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Alex Speier

How much will Nathan Eovaldi command in free agency?

It’s safe to say Nathan Eovaldi’s stock soared during his time with the Red Sox.Jim Davis/Globe Staff

Globe coverage of the 2018 Red Sox season and playoffs is available in a 128-page commemorative book.

It’s been almost exactly one month — 32 days, to be exact — since Nathan Eovaldi stepped onto the mound at Yankee Stadium and transformed from journeyman to October force. Against a Yankees team that was an offensive juggernaut in its home park, Eovaldi delivered a memorable performance, allowing one run on five hits (all singles) over seven innings, the start of a brilliant postseason in which the Red Sox righthander went 2-1 with a 1.61 ERA, 16 strikeouts, and 3 walks in 22⅓ innings.

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“He’s going into free agency,” Red Sox pitching coach Dana LeVangie noted after that Division Series Game 3 start. “Tonight got him some big money.”

Now that Eovaldi is a free agent, it is fair to ask: How much?

Eovaldi’s stock soared during his time with the Red Sox. In late July, as the trade deadline neared, he garnered only modest interest on the market. When the Sox landed him from the Rays for lefthander Jalen Beeks, most viewed him as a solid addition while also suggesting that Beeks — a potential back-of-the-rotation starter — represented about as solid a return as Tampa Bay could have hoped for.

Now the interest in Eovaldi will be very different. The big righthander showed the same sort of power that has been his calling card throughout his career, regularly working at 97-100 miles per hour and topping out at 102, but he also showed a striking ability to mix his offerings.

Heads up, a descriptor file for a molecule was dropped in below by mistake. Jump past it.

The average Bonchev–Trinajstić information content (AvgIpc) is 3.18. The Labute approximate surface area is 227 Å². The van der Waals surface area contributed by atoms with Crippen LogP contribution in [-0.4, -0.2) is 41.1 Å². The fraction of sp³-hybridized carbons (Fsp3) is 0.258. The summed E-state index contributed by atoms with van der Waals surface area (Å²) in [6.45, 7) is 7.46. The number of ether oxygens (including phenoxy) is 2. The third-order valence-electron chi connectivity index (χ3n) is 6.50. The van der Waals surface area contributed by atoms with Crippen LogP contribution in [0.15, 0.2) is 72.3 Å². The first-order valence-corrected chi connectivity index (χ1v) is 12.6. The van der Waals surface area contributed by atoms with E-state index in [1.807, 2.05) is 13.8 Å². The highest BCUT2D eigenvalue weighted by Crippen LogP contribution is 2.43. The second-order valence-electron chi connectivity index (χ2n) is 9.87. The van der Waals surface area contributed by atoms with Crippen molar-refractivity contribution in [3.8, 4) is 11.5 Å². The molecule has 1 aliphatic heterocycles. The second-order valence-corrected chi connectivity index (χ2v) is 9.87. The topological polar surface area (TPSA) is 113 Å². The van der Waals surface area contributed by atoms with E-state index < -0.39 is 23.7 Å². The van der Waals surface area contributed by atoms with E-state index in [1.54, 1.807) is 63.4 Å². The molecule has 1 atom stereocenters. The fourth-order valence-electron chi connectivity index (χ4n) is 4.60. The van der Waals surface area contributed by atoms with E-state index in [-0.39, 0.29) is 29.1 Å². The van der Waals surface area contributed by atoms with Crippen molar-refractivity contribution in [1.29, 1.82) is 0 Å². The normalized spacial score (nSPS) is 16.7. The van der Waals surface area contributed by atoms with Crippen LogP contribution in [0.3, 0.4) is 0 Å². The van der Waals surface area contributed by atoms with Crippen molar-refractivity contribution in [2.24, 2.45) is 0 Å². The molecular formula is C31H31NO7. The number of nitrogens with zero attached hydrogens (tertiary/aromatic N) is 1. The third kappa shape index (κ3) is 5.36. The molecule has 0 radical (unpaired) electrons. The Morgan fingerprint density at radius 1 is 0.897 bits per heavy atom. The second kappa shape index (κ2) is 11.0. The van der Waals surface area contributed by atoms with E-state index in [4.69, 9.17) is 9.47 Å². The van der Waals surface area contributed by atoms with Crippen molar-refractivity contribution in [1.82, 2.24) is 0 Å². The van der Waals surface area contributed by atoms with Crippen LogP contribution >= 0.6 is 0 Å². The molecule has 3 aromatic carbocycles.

At times, he dominated with a three-pitch mix (fastball, cutter, slider). At others, he expanded that to five (incorporating a heavier diet of curveballs and splits), a combination that proved remarkably unsettling for hitters who still had to account for his extreme velocity.

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From September through October, Eovaldi implemented a number of changes with the input of LeVangie and the Red Sox staff that took him to another competitive level. He had a 1.49 ERA in his final 42⅓ innings of the year, dominating repeatedly against elite lineups.

In the past, it might have been possible to shrug off some of those results as a small sample. Yet in recent years, with teams increasingly focused on future production rather than past performance in free agency, such signs of transformation — even if brief — are treated very differently.

Take, for instance, Rich Hill. In 2015, the Red Sox plucked the lefthander out of independent ball after he’d been released by the Nationals. He reached the big leagues in September, dominated for a handful of starts, landed a one-year, $6 million deal with the A’s, and then, after 110⅓ strong innings (12-5, 2.12 ERA) with the Dodgers and A’s in 2016 and three playoff starts, secured a three-year, $48 million deal to stay in Los Angeles.